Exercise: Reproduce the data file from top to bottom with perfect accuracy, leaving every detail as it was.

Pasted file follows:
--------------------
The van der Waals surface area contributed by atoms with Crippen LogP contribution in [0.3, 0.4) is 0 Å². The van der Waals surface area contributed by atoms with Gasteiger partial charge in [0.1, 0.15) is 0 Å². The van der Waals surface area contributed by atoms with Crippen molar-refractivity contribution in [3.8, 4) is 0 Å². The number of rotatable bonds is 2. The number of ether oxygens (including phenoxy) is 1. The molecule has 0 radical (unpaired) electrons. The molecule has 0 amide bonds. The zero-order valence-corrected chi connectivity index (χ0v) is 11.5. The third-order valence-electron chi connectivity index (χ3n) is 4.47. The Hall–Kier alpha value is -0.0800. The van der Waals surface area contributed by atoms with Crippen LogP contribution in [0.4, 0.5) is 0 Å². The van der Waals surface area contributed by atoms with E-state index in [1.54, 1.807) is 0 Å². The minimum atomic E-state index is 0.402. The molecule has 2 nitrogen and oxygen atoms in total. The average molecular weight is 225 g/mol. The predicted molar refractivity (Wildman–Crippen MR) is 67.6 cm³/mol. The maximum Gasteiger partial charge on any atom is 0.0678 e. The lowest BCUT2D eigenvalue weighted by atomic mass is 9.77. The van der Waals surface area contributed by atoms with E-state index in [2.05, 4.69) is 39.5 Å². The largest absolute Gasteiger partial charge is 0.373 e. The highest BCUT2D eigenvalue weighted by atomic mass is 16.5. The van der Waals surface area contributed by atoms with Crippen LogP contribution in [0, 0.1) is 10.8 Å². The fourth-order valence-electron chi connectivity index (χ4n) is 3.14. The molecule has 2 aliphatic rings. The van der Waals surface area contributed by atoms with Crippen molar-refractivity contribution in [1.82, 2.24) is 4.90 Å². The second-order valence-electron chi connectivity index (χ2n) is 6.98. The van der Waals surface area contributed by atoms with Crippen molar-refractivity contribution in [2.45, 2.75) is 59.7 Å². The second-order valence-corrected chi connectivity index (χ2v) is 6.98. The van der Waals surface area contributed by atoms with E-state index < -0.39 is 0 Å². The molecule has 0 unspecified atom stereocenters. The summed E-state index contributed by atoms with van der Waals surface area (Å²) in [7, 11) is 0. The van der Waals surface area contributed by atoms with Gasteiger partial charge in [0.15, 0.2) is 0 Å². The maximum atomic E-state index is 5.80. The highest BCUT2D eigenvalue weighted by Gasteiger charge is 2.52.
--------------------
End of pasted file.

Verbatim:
The van der Waals surface area contributed by atoms with Crippen LogP contribution in [0.3, 0.4) is 0 Å². The van der Waals surface area contributed by atoms with Gasteiger partial charge in [0.1, 0.15) is 0 Å². The van der Waals surface area contributed by atoms with Crippen molar-refractivity contribution in [3.8, 4) is 0 Å². The number of rotatable bonds is 2. The number of ether oxygens (including phenoxy) is 1. The molecule has 0 radical (unpaired) electrons. The molecule has 0 amide bonds. The zero-order valence-corrected chi connectivity index (χ0v) is 11.5. The third-order valence-electron chi connectivity index (χ3n) is 4.47. The Hall–Kier alpha value is -0.0800. The van der Waals surface area contributed by atoms with Crippen LogP contribution in [0.4, 0.5) is 0 Å². The van der Waals surface area contributed by atoms with E-state index in [1.54, 1.807) is 0 Å². The minimum atomic E-state index is 0.402. The molecule has 2 nitrogen and oxygen atoms in total. The average molecular weight is 225 g/mol. The predicted molar refractivity (Wildman–Crippen MR) is 67.6 cm³/mol. The maximum Gasteiger partial charge on any atom is 0.0678 e. The lowest BCUT2D eigenvalue weighted by atomic mass is 9.77. The van der Waals surface area contributed by atoms with E-state index in [2.05, 4.69) is 39.5 Å². The largest absolute Gasteiger partial charge is 0.373 e. The highest BCUT2D eigenvalue weighted by atomic mass is 16.5. The van der Waals surface area contributed by atoms with Crippen LogP contribution in [0, 0.1) is 10.8 Å². The fourth-order valence-electron chi connectivity index (χ4n) is 3.14. The molecule has 2 aliphatic rings. The van der Waals surface area contributed by atoms with Crippen molar-refractivity contribution in [1.82, 2.24) is 4.90 Å². The second-order valence-electron chi connectivity index (χ2n) is 6.98. The van der Waals surface area contributed by atoms with Crippen molar-refractivity contribution in [2.45, 2.75) is 59.7 Å². The second-order valence-corrected chi connectivity index (χ2v) is 6.98. The van der Waals surface area contributed by atoms with E-state index < -0.39 is 0 Å². The molecule has 0 unspecified atom stereocenters. The summed E-state index contributed by atoms with van der Waals surface area (Å²) in [7, 11) is 0. The van der Waals surface area contributed by atoms with Gasteiger partial charge in [0.15, 0.2) is 0 Å². The maximum atomic E-state index is 5.80. The highest BCUT2D eigenvalue weighted by Gasteiger charge is 2.52.